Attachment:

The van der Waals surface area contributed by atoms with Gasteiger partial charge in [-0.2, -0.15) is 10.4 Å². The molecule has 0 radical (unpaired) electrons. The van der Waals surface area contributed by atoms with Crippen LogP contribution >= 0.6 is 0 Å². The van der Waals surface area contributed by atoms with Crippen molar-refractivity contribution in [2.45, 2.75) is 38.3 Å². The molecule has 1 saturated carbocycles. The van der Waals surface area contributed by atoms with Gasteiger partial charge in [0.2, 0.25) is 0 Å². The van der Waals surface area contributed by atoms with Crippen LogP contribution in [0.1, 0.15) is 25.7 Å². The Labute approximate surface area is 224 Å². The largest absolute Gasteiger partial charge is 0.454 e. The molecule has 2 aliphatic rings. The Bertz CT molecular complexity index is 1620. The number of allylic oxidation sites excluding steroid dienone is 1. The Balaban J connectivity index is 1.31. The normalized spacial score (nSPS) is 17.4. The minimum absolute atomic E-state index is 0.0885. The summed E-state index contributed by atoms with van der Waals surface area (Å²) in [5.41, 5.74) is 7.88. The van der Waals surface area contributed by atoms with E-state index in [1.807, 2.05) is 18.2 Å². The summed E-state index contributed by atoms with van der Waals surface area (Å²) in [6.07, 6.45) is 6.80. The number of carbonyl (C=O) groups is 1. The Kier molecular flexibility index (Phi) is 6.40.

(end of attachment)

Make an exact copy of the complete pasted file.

The van der Waals surface area contributed by atoms with Gasteiger partial charge in [-0.2, -0.15) is 10.4 Å². The molecule has 0 radical (unpaired) electrons. The van der Waals surface area contributed by atoms with Crippen LogP contribution >= 0.6 is 0 Å². The van der Waals surface area contributed by atoms with Crippen molar-refractivity contribution in [2.45, 2.75) is 38.3 Å². The molecule has 1 saturated carbocycles. The van der Waals surface area contributed by atoms with Gasteiger partial charge in [0.2, 0.25) is 0 Å². The van der Waals surface area contributed by atoms with Crippen LogP contribution in [0.1, 0.15) is 25.7 Å². The Labute approximate surface area is 224 Å². The largest absolute Gasteiger partial charge is 0.454 e. The molecule has 2 aliphatic rings. The Bertz CT molecular complexity index is 1620. The number of allylic oxidation sites excluding steroid dienone is 1. The Balaban J connectivity index is 1.31. The normalized spacial score (nSPS) is 17.4. The minimum absolute atomic E-state index is 0.0885. The summed E-state index contributed by atoms with van der Waals surface area (Å²) in [5.41, 5.74) is 7.88. The van der Waals surface area contributed by atoms with E-state index in [1.807, 2.05) is 18.2 Å². The summed E-state index contributed by atoms with van der Waals surface area (Å²) in [6.07, 6.45) is 6.80. The number of carbonyl (C=O) groups is 1. The Kier molecular flexibility index (Phi) is 6.40.